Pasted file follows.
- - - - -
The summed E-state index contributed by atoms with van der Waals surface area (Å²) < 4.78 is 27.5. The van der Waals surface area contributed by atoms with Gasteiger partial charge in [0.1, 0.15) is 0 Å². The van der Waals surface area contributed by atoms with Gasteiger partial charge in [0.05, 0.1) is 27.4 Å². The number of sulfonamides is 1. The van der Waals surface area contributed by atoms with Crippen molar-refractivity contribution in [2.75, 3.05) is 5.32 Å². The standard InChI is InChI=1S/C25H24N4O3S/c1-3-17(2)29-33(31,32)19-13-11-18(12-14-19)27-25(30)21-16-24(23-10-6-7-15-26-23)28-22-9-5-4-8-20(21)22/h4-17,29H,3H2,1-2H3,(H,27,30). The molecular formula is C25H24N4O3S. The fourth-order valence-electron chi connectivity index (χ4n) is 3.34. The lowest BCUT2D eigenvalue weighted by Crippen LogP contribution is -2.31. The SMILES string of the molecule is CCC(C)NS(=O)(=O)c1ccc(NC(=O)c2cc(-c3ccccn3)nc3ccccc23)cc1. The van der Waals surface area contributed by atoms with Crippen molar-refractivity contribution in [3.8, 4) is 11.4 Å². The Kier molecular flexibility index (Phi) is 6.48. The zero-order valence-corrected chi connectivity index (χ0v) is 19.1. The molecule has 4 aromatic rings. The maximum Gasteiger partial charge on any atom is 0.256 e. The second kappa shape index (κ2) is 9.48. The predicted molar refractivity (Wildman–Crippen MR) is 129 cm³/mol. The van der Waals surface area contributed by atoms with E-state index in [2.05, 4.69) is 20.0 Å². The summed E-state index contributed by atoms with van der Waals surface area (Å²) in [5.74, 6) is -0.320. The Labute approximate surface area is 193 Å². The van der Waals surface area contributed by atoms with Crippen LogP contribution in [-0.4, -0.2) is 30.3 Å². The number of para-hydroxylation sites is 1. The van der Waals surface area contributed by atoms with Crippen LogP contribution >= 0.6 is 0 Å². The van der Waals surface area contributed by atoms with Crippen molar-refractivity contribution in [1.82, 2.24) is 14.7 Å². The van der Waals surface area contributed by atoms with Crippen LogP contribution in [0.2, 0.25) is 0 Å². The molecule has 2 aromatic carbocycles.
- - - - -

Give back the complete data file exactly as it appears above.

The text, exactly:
The summed E-state index contributed by atoms with van der Waals surface area (Å²) < 4.78 is 27.5. The van der Waals surface area contributed by atoms with Gasteiger partial charge in [0.1, 0.15) is 0 Å². The van der Waals surface area contributed by atoms with Gasteiger partial charge in [0.05, 0.1) is 27.4 Å². The number of sulfonamides is 1. The van der Waals surface area contributed by atoms with Crippen molar-refractivity contribution in [2.75, 3.05) is 5.32 Å². The standard InChI is InChI=1S/C25H24N4O3S/c1-3-17(2)29-33(31,32)19-13-11-18(12-14-19)27-25(30)21-16-24(23-10-6-7-15-26-23)28-22-9-5-4-8-20(21)22/h4-17,29H,3H2,1-2H3,(H,27,30). The molecular formula is C25H24N4O3S. The fourth-order valence-electron chi connectivity index (χ4n) is 3.34. The lowest BCUT2D eigenvalue weighted by Crippen LogP contribution is -2.31. The SMILES string of the molecule is CCC(C)NS(=O)(=O)c1ccc(NC(=O)c2cc(-c3ccccn3)nc3ccccc23)cc1. The van der Waals surface area contributed by atoms with Crippen molar-refractivity contribution in [3.8, 4) is 11.4 Å². The Kier molecular flexibility index (Phi) is 6.48. The zero-order valence-corrected chi connectivity index (χ0v) is 19.1. The molecule has 4 aromatic rings. The maximum Gasteiger partial charge on any atom is 0.256 e. The second kappa shape index (κ2) is 9.48. The predicted molar refractivity (Wildman–Crippen MR) is 129 cm³/mol. The van der Waals surface area contributed by atoms with E-state index in [2.05, 4.69) is 20.0 Å². The summed E-state index contributed by atoms with van der Waals surface area (Å²) in [5.74, 6) is -0.320. The Labute approximate surface area is 193 Å². The van der Waals surface area contributed by atoms with Crippen LogP contribution in [-0.4, -0.2) is 30.3 Å². The number of para-hydroxylation sites is 1. The van der Waals surface area contributed by atoms with Crippen LogP contribution >= 0.6 is 0 Å². The van der Waals surface area contributed by atoms with Crippen molar-refractivity contribution in [1.82, 2.24) is 14.7 Å². The van der Waals surface area contributed by atoms with Crippen LogP contribution in [0.2, 0.25) is 0 Å². The molecule has 2 aromatic carbocycles.